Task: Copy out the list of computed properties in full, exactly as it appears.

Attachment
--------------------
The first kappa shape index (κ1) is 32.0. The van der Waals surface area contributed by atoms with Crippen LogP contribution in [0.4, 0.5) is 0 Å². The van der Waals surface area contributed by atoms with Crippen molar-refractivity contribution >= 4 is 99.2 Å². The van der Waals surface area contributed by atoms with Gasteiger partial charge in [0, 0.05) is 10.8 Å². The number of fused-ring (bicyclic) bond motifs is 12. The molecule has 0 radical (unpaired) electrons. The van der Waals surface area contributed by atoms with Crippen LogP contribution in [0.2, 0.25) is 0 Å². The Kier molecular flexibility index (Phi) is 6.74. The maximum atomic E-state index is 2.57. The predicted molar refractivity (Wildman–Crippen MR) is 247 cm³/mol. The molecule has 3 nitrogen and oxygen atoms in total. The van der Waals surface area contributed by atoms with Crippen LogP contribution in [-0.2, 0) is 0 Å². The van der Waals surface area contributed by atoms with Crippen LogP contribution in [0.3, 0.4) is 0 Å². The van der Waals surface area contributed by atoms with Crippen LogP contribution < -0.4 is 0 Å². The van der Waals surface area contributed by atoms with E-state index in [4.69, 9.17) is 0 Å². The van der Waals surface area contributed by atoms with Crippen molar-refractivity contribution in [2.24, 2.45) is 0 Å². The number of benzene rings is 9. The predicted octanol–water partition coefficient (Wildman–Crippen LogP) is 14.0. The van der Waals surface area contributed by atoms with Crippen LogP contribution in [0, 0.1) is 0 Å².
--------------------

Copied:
The first kappa shape index (κ1) is 32.0. The van der Waals surface area contributed by atoms with Crippen LogP contribution in [0.4, 0.5) is 0 Å². The van der Waals surface area contributed by atoms with Crippen molar-refractivity contribution >= 4 is 99.2 Å². The van der Waals surface area contributed by atoms with Gasteiger partial charge in [0, 0.05) is 10.8 Å². The number of fused-ring (bicyclic) bond motifs is 12. The molecule has 0 radical (unpaired) electrons. The van der Waals surface area contributed by atoms with Crippen LogP contribution in [0.2, 0.25) is 0 Å². The Kier molecular flexibility index (Phi) is 6.74. The maximum atomic E-state index is 2.57. The predicted molar refractivity (Wildman–Crippen MR) is 247 cm³/mol. The molecule has 3 nitrogen and oxygen atoms in total. The van der Waals surface area contributed by atoms with Crippen LogP contribution in [-0.2, 0) is 0 Å². The van der Waals surface area contributed by atoms with Crippen LogP contribution in [0.3, 0.4) is 0 Å². The van der Waals surface area contributed by atoms with Crippen LogP contribution < -0.4 is 0 Å². The van der Waals surface area contributed by atoms with E-state index in [4.69, 9.17) is 0 Å². The van der Waals surface area contributed by atoms with Crippen molar-refractivity contribution in [2.24, 2.45) is 0 Å². The number of benzene rings is 9. The predicted octanol–water partition coefficient (Wildman–Crippen LogP) is 14.0. The van der Waals surface area contributed by atoms with Crippen LogP contribution in [0, 0.1) is 0 Å².